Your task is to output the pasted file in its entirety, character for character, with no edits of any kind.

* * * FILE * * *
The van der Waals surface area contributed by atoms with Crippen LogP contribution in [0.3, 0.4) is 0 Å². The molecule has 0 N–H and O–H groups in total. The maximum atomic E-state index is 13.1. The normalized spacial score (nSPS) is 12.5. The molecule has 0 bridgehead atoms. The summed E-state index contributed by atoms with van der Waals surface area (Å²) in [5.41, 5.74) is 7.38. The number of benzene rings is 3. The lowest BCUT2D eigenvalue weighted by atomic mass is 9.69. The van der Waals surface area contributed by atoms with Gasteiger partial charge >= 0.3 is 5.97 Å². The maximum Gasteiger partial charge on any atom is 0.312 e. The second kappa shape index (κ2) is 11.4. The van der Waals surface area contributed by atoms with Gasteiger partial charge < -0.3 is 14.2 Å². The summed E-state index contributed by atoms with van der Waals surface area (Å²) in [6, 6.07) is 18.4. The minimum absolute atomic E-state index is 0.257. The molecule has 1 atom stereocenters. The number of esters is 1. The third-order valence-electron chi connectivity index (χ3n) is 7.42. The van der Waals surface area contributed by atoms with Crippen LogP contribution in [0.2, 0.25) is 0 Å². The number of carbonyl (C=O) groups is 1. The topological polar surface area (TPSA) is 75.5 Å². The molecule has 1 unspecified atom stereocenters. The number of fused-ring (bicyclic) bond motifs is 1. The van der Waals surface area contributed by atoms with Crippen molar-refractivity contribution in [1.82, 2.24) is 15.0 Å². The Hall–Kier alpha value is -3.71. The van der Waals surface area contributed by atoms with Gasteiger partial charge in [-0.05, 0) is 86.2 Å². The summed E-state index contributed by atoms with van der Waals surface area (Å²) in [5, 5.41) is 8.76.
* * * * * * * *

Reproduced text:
The van der Waals surface area contributed by atoms with Crippen LogP contribution in [0.3, 0.4) is 0 Å². The molecule has 0 N–H and O–H groups in total. The maximum atomic E-state index is 13.1. The normalized spacial score (nSPS) is 12.5. The molecule has 0 bridgehead atoms. The summed E-state index contributed by atoms with van der Waals surface area (Å²) in [5.41, 5.74) is 7.38. The number of benzene rings is 3. The lowest BCUT2D eigenvalue weighted by atomic mass is 9.69. The van der Waals surface area contributed by atoms with Gasteiger partial charge >= 0.3 is 5.97 Å². The maximum Gasteiger partial charge on any atom is 0.312 e. The second kappa shape index (κ2) is 11.4. The van der Waals surface area contributed by atoms with Gasteiger partial charge < -0.3 is 14.2 Å². The summed E-state index contributed by atoms with van der Waals surface area (Å²) in [6, 6.07) is 18.4. The minimum absolute atomic E-state index is 0.257. The molecule has 1 atom stereocenters. The number of esters is 1. The third-order valence-electron chi connectivity index (χ3n) is 7.42. The van der Waals surface area contributed by atoms with Crippen LogP contribution in [0.2, 0.25) is 0 Å². The number of carbonyl (C=O) groups is 1. The topological polar surface area (TPSA) is 75.5 Å². The molecule has 1 unspecified atom stereocenters. The number of fused-ring (bicyclic) bond motifs is 1. The van der Waals surface area contributed by atoms with Crippen molar-refractivity contribution in [1.82, 2.24) is 15.0 Å². The Hall–Kier alpha value is -3.71. The van der Waals surface area contributed by atoms with Gasteiger partial charge in [-0.05, 0) is 86.2 Å². The summed E-state index contributed by atoms with van der Waals surface area (Å²) in [5, 5.41) is 8.76.